Before the latest labor market report, there was high anticipation that Federal Reserve policymakers would inch up their benchmark interest rate this week for the second time in six months.
But surprisingly anemic job growth in May has all but eliminated any belief among analysts and investors that the Federal Open Market Committee will announce a change when it releases its monetary policy statement at 11 a.m. Pacific time Wednesday.
Still, even if conventional wisdom is correct, there should be plenty of new information – including comments from Fed Chairwoman Janet L. Yellen at her quarterly news conference – to start the speculation about whether a rate hike will come next month.
Here’s what to expect.
Holding the interest rate steady – for now
When the Fed issued its most recent forecast, in March, a majority of the 17 policymakers — including non-voting committee members — anticipated two, small 0.25-percentage-point increases this year.
That was half of the four such rate hikes forecast in December. The downgrade came after economic growth slowed sharply at the start of 2016.
But with the economy expected to bounce back in the second quarter, analysts pegged June for the next rate hike.
Then, on June 3, the Labor Department reported the economy created just 38,000 net new jobs last month. It was the worst job creation since 2010 and about 120,000 less than expected.
Three days later, Yellen signaled in a speech that Fed policymakers probably would wait a month to see if the report was an anomaly or a sign of a longer-lasting labor market slowdown.
The odds of a June rate hike have dropped from about 21% before the jobs report to 1.9%, according to a closely watched gauge by the CME Group futures exchange.
Financial markets would be shocked if the rate is raised Wednesday. And the last thing the Fed likes to do is shock the markets.
Keep your eye on the dots
Four times a year, the Fed releases a graph with dots illustrating each policymaker’s expectation for the federal funds rate at the end of the next four years and in the longer run.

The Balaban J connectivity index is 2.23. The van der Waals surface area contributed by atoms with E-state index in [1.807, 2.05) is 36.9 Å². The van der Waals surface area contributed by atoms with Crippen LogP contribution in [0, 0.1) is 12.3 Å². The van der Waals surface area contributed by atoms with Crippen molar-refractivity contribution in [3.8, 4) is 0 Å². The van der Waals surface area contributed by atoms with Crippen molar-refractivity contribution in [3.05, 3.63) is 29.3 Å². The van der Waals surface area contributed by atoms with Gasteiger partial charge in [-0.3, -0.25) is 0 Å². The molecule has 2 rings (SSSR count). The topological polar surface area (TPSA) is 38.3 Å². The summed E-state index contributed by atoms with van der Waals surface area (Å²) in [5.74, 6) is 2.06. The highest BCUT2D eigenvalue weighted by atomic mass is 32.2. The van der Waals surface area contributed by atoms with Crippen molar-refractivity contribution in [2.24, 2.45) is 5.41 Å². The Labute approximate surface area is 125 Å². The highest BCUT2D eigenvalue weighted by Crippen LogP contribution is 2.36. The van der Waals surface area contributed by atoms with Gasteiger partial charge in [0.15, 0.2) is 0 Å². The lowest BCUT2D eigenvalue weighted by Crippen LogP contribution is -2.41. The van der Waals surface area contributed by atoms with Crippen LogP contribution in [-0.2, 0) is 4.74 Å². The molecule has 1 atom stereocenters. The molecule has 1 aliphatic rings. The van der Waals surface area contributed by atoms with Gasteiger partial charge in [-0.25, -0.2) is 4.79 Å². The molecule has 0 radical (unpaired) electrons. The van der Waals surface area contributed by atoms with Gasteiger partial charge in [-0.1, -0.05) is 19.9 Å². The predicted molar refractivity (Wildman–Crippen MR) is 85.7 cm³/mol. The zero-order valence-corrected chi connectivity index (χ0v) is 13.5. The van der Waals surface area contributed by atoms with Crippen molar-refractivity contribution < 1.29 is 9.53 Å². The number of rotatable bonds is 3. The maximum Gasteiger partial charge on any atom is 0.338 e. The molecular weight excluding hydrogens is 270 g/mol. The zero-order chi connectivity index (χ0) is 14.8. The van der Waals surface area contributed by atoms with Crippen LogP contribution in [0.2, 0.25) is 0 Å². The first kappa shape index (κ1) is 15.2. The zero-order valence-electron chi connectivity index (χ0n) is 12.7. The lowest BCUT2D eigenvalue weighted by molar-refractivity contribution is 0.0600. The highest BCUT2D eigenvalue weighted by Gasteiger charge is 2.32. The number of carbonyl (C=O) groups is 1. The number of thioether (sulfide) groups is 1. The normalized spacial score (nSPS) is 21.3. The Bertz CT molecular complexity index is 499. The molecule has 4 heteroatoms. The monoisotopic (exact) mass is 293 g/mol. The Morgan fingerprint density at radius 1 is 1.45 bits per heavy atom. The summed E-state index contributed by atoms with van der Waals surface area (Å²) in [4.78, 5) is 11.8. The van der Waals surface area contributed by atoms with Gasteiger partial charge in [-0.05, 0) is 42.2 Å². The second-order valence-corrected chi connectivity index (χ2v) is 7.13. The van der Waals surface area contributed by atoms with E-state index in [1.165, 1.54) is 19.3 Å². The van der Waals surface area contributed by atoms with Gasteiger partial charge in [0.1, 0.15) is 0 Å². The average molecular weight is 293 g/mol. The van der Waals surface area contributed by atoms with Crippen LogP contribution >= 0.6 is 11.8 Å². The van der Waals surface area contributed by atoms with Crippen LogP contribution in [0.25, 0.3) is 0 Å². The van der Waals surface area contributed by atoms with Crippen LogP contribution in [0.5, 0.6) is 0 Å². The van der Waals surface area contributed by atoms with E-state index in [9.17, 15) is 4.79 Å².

Assuming the Fed sticks with 0.25-percentage-point moves, the so-called dot plot will be a good indicator of how many more increases are coming – and whether policymakers are anticipating one in July.
Fed officials have said they want to increase the rate gradually. And with only four meetings left this year after June’s, it would be hard to squeeze in two hikes if one isn’t in July and still move gradually.
So once analysts read the statement to see if the Fed is hiking the rate this month, they’ll quickly look at the dot plot to see if the forecast for the rest of the year has shifted.
Going forth in July, or see you in September
Absent a rate hike Wednesday, attention will immediately shift to a possible move at the July 26-27 meeting.
On rare occasions, the policy statement has strongly hinted of an upcoming hike. And the dot plot also has provided clues.
But the strongest signal this time probably will come from Yellen during her news conference, which begins at 11:30 Pacific time.
Expect Yellen to be pressed on the point.
A move in July could be problematic because Yellen does not have a scheduled news conference after the meeting. The next one isn’t until late September.
Analysts believe that these first few hikes after a long period of a near-zero rate are much more likely at meetings with news conferences so Yellen could explain the Fed’s rationale and calm any market jitters.
Yellen has taken pains to say that the Fed could increase the rate at any of its eight meetings each year. And Fed officials have tested a conference call system with journalists that could be used in lieu of a conventional news conference for her to explain a rate change.
So if Yellen doesn’t strongly signal a rate hike is coming next month, she’s likely to at least keep it on the table.
Waiting on the Brits
Another reason for the Fed to hold off on a rate hike this month is that British voters go to the polls next week to decide if they will remain part of the European Union.
An exit by Britain – dubbed the Brexit – would rattle world financial markets because it would cause turmoil in one of the world’s key economies and raise questions about the future of the EU.
Yellen warned in a speech last week that a British vote to leave the EU “could have significant economic repercussions.”
Recent polls have shown voters inclined to support the Brexit. And with uncertainty surrounding the referendum’s outcome and impact, Fed policymakers might decide it’s better to wait than add the fallout from a U.S. rate hike to the market mix.
Yellen said last week that the British vote “could shift investor sentiment.” Expect her to be pressed for more details on her concerns about the effects of a Brexit on the U.S. economy.
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